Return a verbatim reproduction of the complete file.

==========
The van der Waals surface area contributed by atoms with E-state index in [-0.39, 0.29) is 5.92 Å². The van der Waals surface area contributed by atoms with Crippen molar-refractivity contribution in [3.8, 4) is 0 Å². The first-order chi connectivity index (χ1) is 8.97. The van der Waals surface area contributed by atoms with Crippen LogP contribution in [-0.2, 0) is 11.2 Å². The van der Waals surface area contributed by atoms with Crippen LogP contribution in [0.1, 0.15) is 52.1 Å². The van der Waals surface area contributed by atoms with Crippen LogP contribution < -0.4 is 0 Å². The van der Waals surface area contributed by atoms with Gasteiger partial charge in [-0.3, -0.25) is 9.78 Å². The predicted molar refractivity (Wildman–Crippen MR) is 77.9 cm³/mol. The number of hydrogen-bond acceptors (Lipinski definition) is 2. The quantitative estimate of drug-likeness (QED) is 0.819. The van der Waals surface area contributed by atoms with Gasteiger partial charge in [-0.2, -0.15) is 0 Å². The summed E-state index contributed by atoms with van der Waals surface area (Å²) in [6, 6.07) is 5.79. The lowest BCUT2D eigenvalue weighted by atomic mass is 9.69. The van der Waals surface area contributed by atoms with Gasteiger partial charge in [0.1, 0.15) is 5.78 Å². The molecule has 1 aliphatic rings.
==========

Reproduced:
The van der Waals surface area contributed by atoms with E-state index in [-0.39, 0.29) is 5.92 Å². The van der Waals surface area contributed by atoms with Crippen molar-refractivity contribution in [3.8, 4) is 0 Å². The first-order chi connectivity index (χ1) is 8.97. The van der Waals surface area contributed by atoms with Crippen LogP contribution in [-0.2, 0) is 11.2 Å². The van der Waals surface area contributed by atoms with Crippen LogP contribution in [0.1, 0.15) is 52.1 Å². The van der Waals surface area contributed by atoms with Crippen LogP contribution < -0.4 is 0 Å². The van der Waals surface area contributed by atoms with Gasteiger partial charge in [-0.3, -0.25) is 9.78 Å². The predicted molar refractivity (Wildman–Crippen MR) is 77.9 cm³/mol. The number of hydrogen-bond acceptors (Lipinski definition) is 2. The quantitative estimate of drug-likeness (QED) is 0.819. The van der Waals surface area contributed by atoms with Gasteiger partial charge in [-0.2, -0.15) is 0 Å². The summed E-state index contributed by atoms with van der Waals surface area (Å²) in [6, 6.07) is 5.79. The lowest BCUT2D eigenvalue weighted by atomic mass is 9.69. The van der Waals surface area contributed by atoms with Gasteiger partial charge in [0.1, 0.15) is 5.78 Å². The molecule has 1 aliphatic rings.